“Any matter that is said in the presence of three is not subject to the prohibition of malicious speech.”
BT Bava Batra 39b
“Three may keep a secret, if two of them are dead,” quipped Benjamin Franklin in Poor Richard’s Almanac. This seems to be a reasonable explanation of the Talmudic aphorism above, otherwise stated as two’s company; three's a crowd. Rabba bar Huna, who issued this statement is not granting permission for three people in each other’s company to say something malicious. What he is saying is that when something malicious is said in the presence of three, it is assumed to have already gone public. What, one wonders, would Rabba bar Huna have thought of Facebook?
This assumes that when people speak lashon ha-ra - malicious gossip about others, even if it is true - that the prohibition is not only about content but also about crowd. Two people whisper; three can easily turn into dozens. As one can imagine, there was some rabbinic discomfort with this idea. A medieval Talmud commentator, Rabbeinu Yona, suggests that this is only the case where what one says can be understood in more than one way, with one interpretation that is positive and one negative. Being good-spirited, we assume that the speaker only meant it positively, while others may have heard it differently. Rabbeinu Yona also suggests that this refers to a conversation about someone who has sinned and will not hear rebuke as a way to figure out how to exert communal pressure to help him improve. The explanation that makes the most sense to me is that this is less about the speaker and more about the listener. The listener should assume that what is being said in a group of three is public knowledge. In other words, be wary when you say something to more than one person. News like this will travel fast.
One of the most fascinating and disturbing challenges of social media is that those who use these platforms to diminish others rarely understand the impact of what they are communicating precisely because there is no public at the moment of writing. Alone with a laptop, the writer never comes face-to-face with the “victim” or even face-to-face with a bystander who might raise an eyebrow, shake a head or indicate that a boundary has been crossed. Cyber-bullying has caused no end of deep emotional pain. Alone without a public in which to receive the immediate feedback of body language, the writer can work his or her way into a frenzy of indignation with immense psychic costs to others. It is not only mean. It is cowardly.
Contrast this with a wonderful passage of the Talmud where two scholars debate the problem and parameters of slander (BT Erkhin 15b-16a):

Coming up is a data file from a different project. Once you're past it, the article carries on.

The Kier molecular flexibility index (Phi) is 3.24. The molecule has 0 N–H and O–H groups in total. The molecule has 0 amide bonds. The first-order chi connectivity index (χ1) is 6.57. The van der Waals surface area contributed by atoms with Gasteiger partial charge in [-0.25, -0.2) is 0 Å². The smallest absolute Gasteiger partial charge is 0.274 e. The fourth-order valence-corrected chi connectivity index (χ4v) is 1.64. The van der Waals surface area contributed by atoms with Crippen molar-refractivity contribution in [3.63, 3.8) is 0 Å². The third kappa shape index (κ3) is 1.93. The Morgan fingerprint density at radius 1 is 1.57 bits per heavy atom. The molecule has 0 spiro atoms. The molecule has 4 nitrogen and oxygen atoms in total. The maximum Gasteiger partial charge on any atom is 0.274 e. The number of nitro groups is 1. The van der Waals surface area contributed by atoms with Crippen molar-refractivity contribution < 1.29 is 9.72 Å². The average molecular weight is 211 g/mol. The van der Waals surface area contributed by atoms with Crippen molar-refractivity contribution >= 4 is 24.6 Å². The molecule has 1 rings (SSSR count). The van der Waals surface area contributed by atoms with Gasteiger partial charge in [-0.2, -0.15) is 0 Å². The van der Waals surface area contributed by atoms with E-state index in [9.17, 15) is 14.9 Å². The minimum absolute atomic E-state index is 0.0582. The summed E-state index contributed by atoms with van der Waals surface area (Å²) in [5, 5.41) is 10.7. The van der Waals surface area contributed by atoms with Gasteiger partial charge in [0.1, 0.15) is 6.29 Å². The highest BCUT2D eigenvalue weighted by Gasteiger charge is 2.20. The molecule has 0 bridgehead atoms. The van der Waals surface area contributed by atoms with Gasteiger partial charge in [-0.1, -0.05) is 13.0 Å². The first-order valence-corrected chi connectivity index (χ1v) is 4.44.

Rabba said: Whatever is said in the presence of the person concerned is not considered lashon ha-ra.
baye countered: All the more so; it is rude as well as lashon hara!
Rabba replied: I hold with Rabbi Yossi who asserted, "I never said anything about a person that would make me look back to see if that person were standing behind me."
How many of us can make Rabbi Yossi’s assertion that we never said anything about a person that would cause us to look both ways to check if he or she was present. This is a high standard of ethical conduct, indeed. Personally, I am always in someone else's office when a colleague says, “Shut the door.” Worse, I am aware of the times I have made the same request. When we request a shut-the-door conversation it is because we do not want the public to hear, but it is here when the public may actually save us from shaming or besmirching another. Think about this the next time you shut that door.
In Words that Help, Words that Heal, R. Joseph Telushkin writes:
“Every year, tens of thousands of families are split asunder and close friendships are broken because contending parties refuse to fight fairly. In a dispute with someone, you have the right to state your case, express your opinion, explain why you think the other party is wrong, even make clear how passionately you feel about the subject at hand. But these are the only rights you have. You do not have the moral right to undercut your adversary’s position by invalidating him or her personally...Words have consequences, and if you use them to hurt people, your victims will find ways to hurt you in return.”
We stop this cycle not by refraining from gossip but by loving life more, as we read in
Psalms 34:13-14: "Who is eager for life, who desires years of goodness? Guard your tongue from evil and your lips from speaking deceit." If negative speech makes us negative, then positive speech helps us not only live our humanity, it also helps us love our own lives more. And that’s the best kind of public.